Here's how you can celebrate Black History Month in San Antonio
February is celebrated across the nation as Black History Month, and in San Antonio, that history runs deep. Black history in San Antonio is often overshadowed by those who fought for Texas’ independence. Historical figures like Ella Austin, Artemisia Bowden, and Charlie Bellinger have had a lasting influence on San Antonio.
There are several historic landmarks on the East Side you can see — including Ellis Alley and the Healy-Murphy Center — and several organizations will be hosting Black history events throughout the month as well. Here’s how you can celebrate San Antonio’s Black history this month.
Living history in San Antonio
An archeological dig last year on the banks of the San Pedro Creek Culture Park in the west end of downtown San Antonio unearthed the cornerstone of the post Civil War-era Saint James African Methodist Episcopal Church.
The initials AME and the year 1875 are among the markings chiseled into the cornerstone. Researchers believe the church stood on the site from 1871 to 1877.
The river authority is building walkways, retaining walls, public performance space, art installations and water features all along the creek. It's also adding landscaping to convert what was once a trashy creek and cement culvert for floodwaters into linear park space.
The artwork includes a five-panel mural that tells the county's 300-year-old history and a lighted waterfall that will sync to music or voices speaking into a retro 1950s style microphone in front of TPR, which sits on the creek banks in the 300 block of West Commerce Street.
TPR's Dreamweek panel discussion delved into this archeological significance, and the actual history with participation from the African American Archive and Museum, the city's Office of Historic Preservation, Army Corps of Engineers, Trinity University and the current. St James AME Church pastor.
The traditional story of the Wild West needs a re-write to make it historically accurate.
The cherished fable of the horseback hero of the open range doesn’t reflect the actual racial diversity of the cattle drive.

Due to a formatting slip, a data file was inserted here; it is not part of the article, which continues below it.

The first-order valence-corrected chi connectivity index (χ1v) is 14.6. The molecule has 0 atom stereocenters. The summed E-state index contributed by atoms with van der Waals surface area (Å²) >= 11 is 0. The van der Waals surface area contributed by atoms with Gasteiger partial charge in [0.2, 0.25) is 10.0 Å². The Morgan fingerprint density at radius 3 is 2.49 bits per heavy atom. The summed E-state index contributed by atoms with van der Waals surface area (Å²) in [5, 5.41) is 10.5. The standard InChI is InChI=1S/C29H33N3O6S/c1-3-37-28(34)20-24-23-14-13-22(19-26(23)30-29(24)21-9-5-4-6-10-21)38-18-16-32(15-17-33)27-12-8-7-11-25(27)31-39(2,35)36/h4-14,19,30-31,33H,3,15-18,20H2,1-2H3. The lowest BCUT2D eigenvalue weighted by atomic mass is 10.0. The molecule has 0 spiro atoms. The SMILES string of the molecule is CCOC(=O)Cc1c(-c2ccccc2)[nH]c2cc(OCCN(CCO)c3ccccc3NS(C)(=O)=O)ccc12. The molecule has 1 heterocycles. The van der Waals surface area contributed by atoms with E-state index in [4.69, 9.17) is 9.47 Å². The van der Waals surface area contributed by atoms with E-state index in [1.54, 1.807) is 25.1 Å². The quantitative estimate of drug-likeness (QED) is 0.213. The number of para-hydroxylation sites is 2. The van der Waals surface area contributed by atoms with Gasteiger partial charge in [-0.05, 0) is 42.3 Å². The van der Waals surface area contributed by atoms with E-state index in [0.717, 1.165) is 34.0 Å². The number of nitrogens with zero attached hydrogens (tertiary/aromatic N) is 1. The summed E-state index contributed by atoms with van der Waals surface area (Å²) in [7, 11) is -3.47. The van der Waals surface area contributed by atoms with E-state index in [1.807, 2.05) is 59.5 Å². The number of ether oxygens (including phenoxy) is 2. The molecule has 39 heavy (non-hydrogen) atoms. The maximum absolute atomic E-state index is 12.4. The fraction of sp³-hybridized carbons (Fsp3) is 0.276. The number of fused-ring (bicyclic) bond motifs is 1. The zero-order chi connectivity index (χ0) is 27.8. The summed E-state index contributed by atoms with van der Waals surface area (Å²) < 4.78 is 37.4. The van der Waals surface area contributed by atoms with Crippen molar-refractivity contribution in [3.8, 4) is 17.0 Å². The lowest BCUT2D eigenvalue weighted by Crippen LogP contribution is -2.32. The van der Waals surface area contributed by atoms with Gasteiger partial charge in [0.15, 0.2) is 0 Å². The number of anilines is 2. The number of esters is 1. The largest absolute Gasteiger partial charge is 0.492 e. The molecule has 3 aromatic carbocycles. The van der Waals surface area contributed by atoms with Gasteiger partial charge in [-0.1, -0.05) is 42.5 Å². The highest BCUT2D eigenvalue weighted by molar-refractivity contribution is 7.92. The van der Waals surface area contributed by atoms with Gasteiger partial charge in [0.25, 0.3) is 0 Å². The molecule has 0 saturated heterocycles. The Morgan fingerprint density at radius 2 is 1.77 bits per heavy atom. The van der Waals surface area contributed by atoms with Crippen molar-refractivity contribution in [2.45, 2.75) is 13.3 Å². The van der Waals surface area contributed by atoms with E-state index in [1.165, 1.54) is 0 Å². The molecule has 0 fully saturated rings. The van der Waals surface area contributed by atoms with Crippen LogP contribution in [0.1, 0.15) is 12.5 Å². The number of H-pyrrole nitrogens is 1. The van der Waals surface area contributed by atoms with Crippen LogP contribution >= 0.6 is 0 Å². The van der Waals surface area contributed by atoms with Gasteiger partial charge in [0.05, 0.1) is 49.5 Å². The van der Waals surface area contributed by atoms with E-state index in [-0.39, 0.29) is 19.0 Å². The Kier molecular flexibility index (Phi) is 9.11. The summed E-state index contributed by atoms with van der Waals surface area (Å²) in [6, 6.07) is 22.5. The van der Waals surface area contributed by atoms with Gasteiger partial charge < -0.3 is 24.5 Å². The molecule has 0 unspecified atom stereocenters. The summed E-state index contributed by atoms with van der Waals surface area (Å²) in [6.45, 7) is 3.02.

For example, the 1960s cowboy TV show "Rawhide" was a fictionalized portrayal of the 1870s cattle trail. The characters, including Rowdy Yates played by a young Clint Eastwood, were all white. But — in fact — one in four of the cowboys on the trail was Black.
"A number of the cowboys were born in slavery and they began their journey as cowboys enslaved, as enslaved children,” said Ronald Davis, a Ph.D. candidate in history at the University of Texas at Austin.
He co-curated the Witte exhibit The Black Cowboy: An American Story. It tells the story of how frequently Black people did the tough and perilous work of settling the West.
The Witte exhibit, The Black Cowboy: An American Story, runs through April 2202.
Dr. Dana E. Crawford explores the psychological toll of code-switching, the price of not code-switching and more in this free virtual event. Register here.
“The Bronze Buckaroo” and “Two Gun Man from Harlem” will show as part of the San Antonio African American Community Archive and Museum’s “Black History Month and Let’s Rodeo” event. There will be food trucks at the event.
Children’s and young adult author Varian Jones will share about his life and work in this San Antonio Public Library event.
SAAACAM will host a 100-minute guided tour about the history of African American people in San Antonio. Tickets are on sale on the organization’s website.
This SAPL event explores the transformation of historic spaces due to gentrification and what’s being done to preserve African American cultural memory and heritage in this time of change.
“Living in My Skin” is a film about what it means to be a Black man in San Antonio. The in-person screening will be followed by a discussion with a panel of local men. The event is free and open to the public. RSVP here.
Presented by The Liberation Center, this dinner theater will highlight a feminine perspective of world history and the resistance, revolution and liberation that shaped the world.
Saturday, Feb. 26 | Starting at 2 p.m.: Film screenings @ Slab Cinema Arthouse
At 2 p.m., Slab Cinema will screen "I Am A Dreamer," a documentary about today’s current state of affairs. Then at 4:30 p.m., "Daughters in the Dust," an award-winning film. At 7 p.m., Slab Cinema will screen "Us." The 2 p.m. screening is free; the other movies are $10.
Sunday, Feb. 27 | Starting at 2 p.m.: Film screenings @ Slab Cinema Arthouse
Slab Cinema will screen a couple of foreign films: "Touki Bouki" and "Black Girl" at 5 p.m. and 8 p.m. respectively. Both movies are $10.
The San Antonio Area African American Community Archive and Museum presents African American history-makers in San Antonio who changed the medical science field.
The "grandmother of Juneteenth" has been nominated for the Nobel Peace Prize.
Thirty-three members of Congress signed a letter nominating Opal Lee for the prestigious award.
The Fort Worth native led a years-long effort to get Juneteenth recognized as a federal holiday. She succeeded last year when President Biden signed it into law.
Juneteenth marks the day when enslaved African Americans were liberated in Texas two years after the Emancipation Proclamation.
The nomination letter says that Lee's efforts were, "a symbol of her hope that we as Americans can come together and unify against social issues that are plagues on our nation."
Local organizations and resources
- San Antonio Area African American Community Fund
- NAACP San Antonio
- Carver Community Cultural Center
- San Antonio African American Community Archive and Museum
- SAAAACAM Newsletter